Medicine & USMLE


Musculoskeletal Pharm
  1. Aspirin
  2. Acetaminophen
  3. N-Acetylcysteine (NAC)
  4. Celecoxib
  5. NSAIDs
  6. Leflunomide
  7. Bisphosphonates
  8. Teriparatide
  9. Cyclobenzaprine
  10. Dantrolene
  11. Etanercept
  12. TNF Inhibitors (Infliximab, Adalimumab. Certolizumab, Golimumab)
  13. Allopurinol/Febuxostat
  14. Probenecid
  15. Colchicine
  16. Rasburicase


Aspirin is a non-steroidal anti-inflammatory drug that irreversibly inhibits the COX or cyclooxygenase enzymes. Low doses of aspirin target COX1 preferentially, while high doses of aspirin target both COX1 and COX2. COX enzymes typically produce prostaglandins and thromboxanes, so aspirin works to inhibit production of these inflammatory derivatives. Aspirin is clinically used as an analgesic, anti-inflammatory, and antipyretic agent. Importantly, aspirin is used as an antiplatelet agent, reducing formation of blood clots that lead to complications like myocardial infarction or stroke. Aspirin is also often given with niacin to reduce the side effect of cutaneous flushing.  Finally, aspirin helps reduce the risk of colon cancer by suppressing the growth of adenomatous polyps. A common side effect of aspirin use is the development of GI ulcers. Acute overdose leads to findings of tinnitus and metabolic acidosis. Importantly, aspirin should be avoided in children with febrile illnesses due to the risk of causing Reye’s syndrome, or aspirin-mediated liver failure.

Key Points

  • Aspirin
    • Also known as acetylsalicylic acid (salicylate)
      • Converted to salicylic acid in the body
    • Mechanism
      • NSAID that irreversibly inhibits cyclooxygenase (COX) enzymes
        • Inhibition occurs by covalent acetylation
        • At low doses, mainly targets COX-1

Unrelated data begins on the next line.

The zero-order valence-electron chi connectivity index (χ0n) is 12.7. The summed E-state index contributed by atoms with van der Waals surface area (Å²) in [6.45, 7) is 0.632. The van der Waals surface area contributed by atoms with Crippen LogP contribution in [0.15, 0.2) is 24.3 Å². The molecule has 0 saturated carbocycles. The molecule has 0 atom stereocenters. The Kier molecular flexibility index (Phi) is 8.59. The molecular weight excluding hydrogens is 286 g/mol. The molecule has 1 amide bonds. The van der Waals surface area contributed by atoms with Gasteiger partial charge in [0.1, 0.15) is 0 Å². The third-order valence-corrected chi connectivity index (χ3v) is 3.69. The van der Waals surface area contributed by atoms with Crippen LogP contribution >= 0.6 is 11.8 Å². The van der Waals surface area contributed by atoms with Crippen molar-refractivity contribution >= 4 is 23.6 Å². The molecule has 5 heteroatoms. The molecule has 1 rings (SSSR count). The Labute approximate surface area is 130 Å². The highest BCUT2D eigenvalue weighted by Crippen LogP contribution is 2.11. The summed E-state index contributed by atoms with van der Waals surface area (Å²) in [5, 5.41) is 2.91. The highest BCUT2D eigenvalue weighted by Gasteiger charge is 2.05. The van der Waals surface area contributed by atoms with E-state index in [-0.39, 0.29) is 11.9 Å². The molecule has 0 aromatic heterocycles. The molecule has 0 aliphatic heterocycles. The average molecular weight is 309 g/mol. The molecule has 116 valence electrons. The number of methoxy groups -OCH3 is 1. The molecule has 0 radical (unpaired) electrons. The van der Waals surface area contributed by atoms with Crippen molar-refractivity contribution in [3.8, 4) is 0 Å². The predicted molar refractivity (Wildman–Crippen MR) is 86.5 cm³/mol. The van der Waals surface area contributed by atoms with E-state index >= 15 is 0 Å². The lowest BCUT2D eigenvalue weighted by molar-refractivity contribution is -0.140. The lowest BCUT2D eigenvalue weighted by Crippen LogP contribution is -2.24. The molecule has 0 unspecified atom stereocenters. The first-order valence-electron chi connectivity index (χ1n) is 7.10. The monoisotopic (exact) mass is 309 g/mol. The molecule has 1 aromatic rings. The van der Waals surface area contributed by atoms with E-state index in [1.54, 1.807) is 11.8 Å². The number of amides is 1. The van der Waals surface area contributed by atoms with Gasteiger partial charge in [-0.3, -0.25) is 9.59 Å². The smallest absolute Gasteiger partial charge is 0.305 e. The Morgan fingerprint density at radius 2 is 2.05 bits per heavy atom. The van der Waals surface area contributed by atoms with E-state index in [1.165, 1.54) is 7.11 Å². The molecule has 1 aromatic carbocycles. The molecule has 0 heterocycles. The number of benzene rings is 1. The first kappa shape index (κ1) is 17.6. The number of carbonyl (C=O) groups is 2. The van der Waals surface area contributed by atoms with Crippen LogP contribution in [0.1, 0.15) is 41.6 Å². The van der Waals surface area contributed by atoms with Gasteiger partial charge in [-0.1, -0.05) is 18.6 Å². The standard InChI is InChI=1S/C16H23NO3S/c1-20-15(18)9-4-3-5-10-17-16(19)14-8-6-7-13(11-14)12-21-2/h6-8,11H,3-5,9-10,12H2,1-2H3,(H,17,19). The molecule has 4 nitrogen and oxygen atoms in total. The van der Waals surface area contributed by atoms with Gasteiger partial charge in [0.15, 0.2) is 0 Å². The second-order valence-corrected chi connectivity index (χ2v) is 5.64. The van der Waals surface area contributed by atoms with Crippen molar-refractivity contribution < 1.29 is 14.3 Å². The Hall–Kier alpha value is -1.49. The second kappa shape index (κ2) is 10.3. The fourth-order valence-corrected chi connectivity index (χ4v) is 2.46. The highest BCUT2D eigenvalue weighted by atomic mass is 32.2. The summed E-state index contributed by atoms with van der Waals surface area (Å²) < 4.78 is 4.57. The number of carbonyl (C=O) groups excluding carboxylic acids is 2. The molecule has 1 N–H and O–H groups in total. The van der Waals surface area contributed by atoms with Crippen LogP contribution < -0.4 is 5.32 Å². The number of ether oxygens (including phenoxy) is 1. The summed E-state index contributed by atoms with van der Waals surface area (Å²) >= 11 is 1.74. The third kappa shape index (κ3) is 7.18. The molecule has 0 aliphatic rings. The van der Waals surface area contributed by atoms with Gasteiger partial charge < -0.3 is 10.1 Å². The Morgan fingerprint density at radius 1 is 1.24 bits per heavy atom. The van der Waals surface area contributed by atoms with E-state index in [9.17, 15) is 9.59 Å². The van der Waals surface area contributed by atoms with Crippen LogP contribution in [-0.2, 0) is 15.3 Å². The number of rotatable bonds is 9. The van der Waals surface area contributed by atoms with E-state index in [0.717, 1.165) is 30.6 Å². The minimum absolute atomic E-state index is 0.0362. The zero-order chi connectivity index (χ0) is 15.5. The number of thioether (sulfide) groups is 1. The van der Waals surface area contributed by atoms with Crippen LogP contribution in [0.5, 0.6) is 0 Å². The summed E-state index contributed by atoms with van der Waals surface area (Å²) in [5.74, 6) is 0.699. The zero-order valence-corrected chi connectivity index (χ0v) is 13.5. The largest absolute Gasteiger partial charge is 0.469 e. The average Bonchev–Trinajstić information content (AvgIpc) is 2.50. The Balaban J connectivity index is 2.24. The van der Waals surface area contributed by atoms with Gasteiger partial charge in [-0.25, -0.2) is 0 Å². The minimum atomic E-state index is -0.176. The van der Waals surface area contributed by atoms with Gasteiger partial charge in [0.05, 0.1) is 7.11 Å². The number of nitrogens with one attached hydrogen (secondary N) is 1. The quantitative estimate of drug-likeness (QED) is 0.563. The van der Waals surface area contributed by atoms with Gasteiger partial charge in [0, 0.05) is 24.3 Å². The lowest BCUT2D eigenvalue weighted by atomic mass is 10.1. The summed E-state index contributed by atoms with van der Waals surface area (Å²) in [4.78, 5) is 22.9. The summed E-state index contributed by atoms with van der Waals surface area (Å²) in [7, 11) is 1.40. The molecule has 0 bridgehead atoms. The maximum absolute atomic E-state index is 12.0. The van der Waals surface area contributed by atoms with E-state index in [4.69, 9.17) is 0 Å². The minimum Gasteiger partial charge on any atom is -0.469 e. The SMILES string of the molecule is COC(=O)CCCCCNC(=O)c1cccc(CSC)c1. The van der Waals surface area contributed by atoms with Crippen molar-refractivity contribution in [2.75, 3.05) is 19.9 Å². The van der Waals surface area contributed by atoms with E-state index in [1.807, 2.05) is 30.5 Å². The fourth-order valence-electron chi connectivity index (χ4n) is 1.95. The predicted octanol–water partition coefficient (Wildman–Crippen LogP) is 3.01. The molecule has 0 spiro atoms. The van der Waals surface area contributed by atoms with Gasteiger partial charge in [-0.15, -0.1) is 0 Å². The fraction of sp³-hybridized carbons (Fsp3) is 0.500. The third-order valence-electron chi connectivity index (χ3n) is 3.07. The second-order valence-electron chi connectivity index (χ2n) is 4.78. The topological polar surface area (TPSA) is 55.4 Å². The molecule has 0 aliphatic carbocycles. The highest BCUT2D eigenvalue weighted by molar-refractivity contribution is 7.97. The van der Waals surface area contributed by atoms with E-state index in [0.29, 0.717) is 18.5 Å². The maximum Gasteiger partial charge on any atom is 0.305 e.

• Inhibits synthesis of prostaglandins, and thromboxanes
            • especially TXA2 by platelets, which mediates platelet aggregation
        • At higher doses, targets both COX-1 and COX-2
          • Inhibits synthesis of prostaglandins, leukotrienes, and other inflammatory arachidonic acid derivatives
    • Indications and Clinical Use
      • At low doses (<300 mg/day)
        • anti-platelet aggregation
          • Due to inhibition of thromboxane synthesis by platelets
          • Irreversible effects last until new platelets are produced (3-7 days)
        • Useful in prevention of cardiovascular events (e.g. MI, stroke)
        • Increased bleeding time (primary hemostasis)
          • No effect on PT, PTT (secondary hemostasis not changed)
      • At higher doses (>300 mg/day)
        • Antipyretic and anti-inflammatory agent
        • analgesia
      • Reduces colon cancer risk by inhibiting development of adenomatous polyps
        • COX-2 products are associated with adenomatous polyp growth
      • Reduces cutaneous flushing with niacin use
        • Due to inhibition of COX-1 mediated prostaglandin production
    • Adverse Effects
      • Acute Overdose
        • Tinnitus
        • Early hyperventilation (respiratory alkalosis)
        • Late metabolic acidosis
          • Due to increased production of lactic acid secondary to uncoupling of oxidative phosphorylation
          • Not due to salicylic acid directly
          • Treat with sodium bicarbonate
        • Vertigo, fever, nausea/vomiting, diarrhea also seen
      • Gastric ulcers and bleeding
        • GI ulcers and bleeding are the most common side effect seen with aspirin use
        • Due to impairment of prostaglandin-mediated GI mucosal defense
        • May also cause pill-induced esophagitis
      • Reye syndrome (acute liver failure) may occur in young children
        • Seen in with febrile viral illness
      • Bleeding (obvious)
        • Due to inhibition of platelet aggregation
      • Acute renal failure may occur (rare)
        • Due to interstitial nephritis or renal vasoconstriction
      • Aspirin allergy (hypersensitivity) may be seen